libnpk

When I started looking at Maratis, it had pretty much everything I could want. I really wanted to get stuck in with it and fiddle with it, to get to know how it worked so I could more easily extend it when I needed to later. I spent a while browsing the forums to see what people might find useful, which I could also use.

The answer was data packages. After some discussion with Anael, the creator and owner of Maratis, he suggested libnpk as a potential option for this. I took a look at the library and found it to be very nice to work with, it has a very simple interface and allowed for a lot of flexibility.

So, this became the first of my little tasks in extending Maratis. The package system itself was nice and simple to plug in, however, loading files from it turned out to be a little bit of a headache. The issue here is that any part of the engine could potentially call fopen to open a file. This could be inside a third party library, or within the engine code itself. There’s no real “nice” way to do this. My initial suggestion was to create replacement functions with the same signature as fopen etc and then to patch them into the running executable at run time. This seems pretty hacky, but I think is a quite elegant way to do things, as it would immediately allow for any third party library to load from any location, regardless of whether the library is open or closed source, or whether the data comes from a raw file, within a package, or even across the network.

Unfortunately, there was one main reason that I didn’t do this, and that is that, much as you can do this patching in Windows, Linux and OS X (it’s how debuggers read and write information to a running process) it is forbidden to use in iOS. I guess that’s acceptable, as you could potentially hack the OS with the functionality there. Ah well.

So, the solution adopted was just to create wrapper functions (M_fopen etc) which work identically to their stdio counterparts, apart from that, rather than return a FILE*, they return an MFile*. Maratis Core then implemented a stdio file, which was the default fallback, and the MPackageManager registered itself as a file opener, and would return a MPackageFile*, if there was a file in the package. Simple.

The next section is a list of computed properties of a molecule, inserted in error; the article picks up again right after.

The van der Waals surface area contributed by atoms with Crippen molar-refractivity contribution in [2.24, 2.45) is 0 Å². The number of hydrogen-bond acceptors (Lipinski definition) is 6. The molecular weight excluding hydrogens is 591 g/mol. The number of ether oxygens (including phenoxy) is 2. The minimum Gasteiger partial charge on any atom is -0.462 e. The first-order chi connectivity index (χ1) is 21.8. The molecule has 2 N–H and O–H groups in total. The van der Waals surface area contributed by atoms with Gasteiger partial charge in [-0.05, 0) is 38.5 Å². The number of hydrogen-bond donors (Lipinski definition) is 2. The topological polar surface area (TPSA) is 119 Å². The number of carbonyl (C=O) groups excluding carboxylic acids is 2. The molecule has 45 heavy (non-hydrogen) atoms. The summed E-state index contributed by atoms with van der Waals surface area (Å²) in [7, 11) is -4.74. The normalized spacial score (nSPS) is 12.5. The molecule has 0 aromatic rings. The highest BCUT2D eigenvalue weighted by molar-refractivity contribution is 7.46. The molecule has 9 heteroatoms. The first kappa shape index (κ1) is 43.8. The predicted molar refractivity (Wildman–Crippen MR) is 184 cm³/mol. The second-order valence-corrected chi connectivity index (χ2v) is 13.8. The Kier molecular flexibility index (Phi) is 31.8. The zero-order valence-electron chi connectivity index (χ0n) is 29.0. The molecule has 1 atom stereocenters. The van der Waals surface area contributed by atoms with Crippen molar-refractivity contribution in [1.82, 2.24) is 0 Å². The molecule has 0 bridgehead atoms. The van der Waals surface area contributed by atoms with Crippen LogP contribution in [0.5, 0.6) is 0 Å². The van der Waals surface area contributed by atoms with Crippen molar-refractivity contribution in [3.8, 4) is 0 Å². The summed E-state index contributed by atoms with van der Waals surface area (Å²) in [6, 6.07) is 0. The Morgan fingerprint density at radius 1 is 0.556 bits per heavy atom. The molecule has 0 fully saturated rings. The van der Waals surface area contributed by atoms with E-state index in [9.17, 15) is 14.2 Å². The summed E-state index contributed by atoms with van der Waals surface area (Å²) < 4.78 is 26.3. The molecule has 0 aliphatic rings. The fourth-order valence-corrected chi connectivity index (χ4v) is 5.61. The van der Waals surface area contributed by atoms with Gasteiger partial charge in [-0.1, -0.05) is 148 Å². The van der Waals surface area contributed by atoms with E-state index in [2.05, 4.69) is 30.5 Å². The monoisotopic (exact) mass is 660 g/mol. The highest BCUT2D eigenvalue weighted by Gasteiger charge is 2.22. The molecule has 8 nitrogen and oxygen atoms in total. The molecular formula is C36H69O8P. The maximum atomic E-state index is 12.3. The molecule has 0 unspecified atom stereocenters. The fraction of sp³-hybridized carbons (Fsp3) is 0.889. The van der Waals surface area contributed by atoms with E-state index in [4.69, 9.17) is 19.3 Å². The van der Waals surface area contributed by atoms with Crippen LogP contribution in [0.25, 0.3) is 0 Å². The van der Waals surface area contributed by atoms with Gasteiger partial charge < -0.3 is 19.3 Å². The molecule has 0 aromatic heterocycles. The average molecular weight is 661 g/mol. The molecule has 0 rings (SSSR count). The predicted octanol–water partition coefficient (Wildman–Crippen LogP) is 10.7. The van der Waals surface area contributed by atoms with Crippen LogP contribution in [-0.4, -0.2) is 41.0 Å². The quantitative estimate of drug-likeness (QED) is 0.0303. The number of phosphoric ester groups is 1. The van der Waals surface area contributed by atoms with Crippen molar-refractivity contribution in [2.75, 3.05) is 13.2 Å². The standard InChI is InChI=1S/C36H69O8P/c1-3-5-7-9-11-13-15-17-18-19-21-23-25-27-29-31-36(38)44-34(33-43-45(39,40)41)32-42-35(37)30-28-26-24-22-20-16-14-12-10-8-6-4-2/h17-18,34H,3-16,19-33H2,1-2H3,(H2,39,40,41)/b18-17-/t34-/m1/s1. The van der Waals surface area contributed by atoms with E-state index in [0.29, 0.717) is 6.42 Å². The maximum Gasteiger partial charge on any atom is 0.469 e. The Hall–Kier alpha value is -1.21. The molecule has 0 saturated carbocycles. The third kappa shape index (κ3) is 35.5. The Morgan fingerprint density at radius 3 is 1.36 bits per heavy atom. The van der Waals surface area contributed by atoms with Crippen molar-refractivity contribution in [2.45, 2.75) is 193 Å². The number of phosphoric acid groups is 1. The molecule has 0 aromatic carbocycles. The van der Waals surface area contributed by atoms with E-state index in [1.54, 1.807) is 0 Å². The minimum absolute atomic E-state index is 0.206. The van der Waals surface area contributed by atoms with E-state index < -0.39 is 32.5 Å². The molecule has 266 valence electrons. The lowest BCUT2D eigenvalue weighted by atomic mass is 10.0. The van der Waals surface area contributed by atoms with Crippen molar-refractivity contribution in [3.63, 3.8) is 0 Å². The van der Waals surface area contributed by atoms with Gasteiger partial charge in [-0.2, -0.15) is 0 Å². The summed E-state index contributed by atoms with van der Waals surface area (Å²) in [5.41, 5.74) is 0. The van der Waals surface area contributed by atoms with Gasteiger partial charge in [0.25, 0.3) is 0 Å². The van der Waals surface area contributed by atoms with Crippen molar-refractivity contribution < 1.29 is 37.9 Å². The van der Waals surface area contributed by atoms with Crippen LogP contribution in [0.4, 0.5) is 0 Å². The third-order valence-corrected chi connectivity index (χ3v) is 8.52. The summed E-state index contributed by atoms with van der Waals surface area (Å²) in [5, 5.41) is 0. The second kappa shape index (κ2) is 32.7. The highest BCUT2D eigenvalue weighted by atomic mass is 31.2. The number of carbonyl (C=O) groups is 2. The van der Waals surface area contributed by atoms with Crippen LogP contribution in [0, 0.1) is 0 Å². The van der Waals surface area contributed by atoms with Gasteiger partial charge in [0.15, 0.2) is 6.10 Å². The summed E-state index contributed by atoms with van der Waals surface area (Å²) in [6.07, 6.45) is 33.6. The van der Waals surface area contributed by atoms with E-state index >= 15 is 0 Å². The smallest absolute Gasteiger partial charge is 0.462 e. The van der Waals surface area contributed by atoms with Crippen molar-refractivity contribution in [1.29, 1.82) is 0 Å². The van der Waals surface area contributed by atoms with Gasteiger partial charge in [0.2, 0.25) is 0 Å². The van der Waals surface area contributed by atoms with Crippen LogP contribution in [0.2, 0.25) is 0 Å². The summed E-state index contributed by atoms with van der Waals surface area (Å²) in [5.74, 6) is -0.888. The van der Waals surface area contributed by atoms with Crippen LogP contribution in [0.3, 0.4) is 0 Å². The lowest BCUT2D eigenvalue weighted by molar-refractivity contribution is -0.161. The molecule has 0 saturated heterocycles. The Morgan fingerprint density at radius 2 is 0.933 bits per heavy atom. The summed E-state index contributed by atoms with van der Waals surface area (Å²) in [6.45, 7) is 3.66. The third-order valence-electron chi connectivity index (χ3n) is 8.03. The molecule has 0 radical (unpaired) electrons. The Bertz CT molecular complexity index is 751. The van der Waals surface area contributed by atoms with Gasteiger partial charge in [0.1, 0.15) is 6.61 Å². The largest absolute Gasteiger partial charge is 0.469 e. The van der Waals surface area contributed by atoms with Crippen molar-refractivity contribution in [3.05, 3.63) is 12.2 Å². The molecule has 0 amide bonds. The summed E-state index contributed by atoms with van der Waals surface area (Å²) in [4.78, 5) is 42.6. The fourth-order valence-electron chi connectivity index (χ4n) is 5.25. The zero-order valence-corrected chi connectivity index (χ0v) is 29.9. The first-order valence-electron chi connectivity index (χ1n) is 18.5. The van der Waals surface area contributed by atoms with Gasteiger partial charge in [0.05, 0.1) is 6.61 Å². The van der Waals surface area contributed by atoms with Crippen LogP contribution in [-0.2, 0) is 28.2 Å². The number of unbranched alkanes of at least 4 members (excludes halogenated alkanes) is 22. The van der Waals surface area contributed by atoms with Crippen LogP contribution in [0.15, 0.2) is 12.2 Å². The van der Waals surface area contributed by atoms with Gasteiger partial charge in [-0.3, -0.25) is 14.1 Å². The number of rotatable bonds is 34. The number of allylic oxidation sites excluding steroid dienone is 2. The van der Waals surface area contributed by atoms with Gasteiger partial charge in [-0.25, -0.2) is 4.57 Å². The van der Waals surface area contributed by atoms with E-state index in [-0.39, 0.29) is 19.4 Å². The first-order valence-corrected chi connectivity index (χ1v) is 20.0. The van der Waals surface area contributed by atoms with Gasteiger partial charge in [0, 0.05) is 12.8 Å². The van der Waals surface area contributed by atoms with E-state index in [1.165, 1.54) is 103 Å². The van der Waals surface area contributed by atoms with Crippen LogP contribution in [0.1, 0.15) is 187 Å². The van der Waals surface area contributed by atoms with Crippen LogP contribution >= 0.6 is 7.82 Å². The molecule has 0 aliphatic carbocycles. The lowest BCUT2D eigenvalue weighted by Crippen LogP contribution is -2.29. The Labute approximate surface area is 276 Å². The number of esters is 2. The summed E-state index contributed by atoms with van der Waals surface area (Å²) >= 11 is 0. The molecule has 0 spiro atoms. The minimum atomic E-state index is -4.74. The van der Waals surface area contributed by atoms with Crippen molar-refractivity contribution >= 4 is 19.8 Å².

Then there’s my pet hate that libraries tend to just expect you to give them a const char* filename, or a FILE*. Thankfully, the libraries which Maratis use would take a buffer, or in libsndfile’s case, custom file read callbacks. The only one that wouldn’t was tinyxml, which Anael changed to load binary files in published projects, not needing any xml files.

The only thing left was make this usable for people. I added a publish button to Maratis editor which creates a “published” directory, packages all of the data up then copies the libraries and executable. I hopefully made it in a way that would allow more publishing steps to be added from plugins, although I’m not entirely sure at this stage how a plugin will be able to get hold of the maratis editor instance. That’s an issue for another time though.

What’s still needed to be done is to allow users to change the teakey for the package, to allow secure encryption, and to also allow different extensions to be used, rather than .npk. Much as neither are really necessary, it’s nice to be able to protect your data when you distribute.

That just about wraps it up for this. If you have any thoughts or comments about this, give me a shout in the relevant forum thread.

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Diary of a Slacker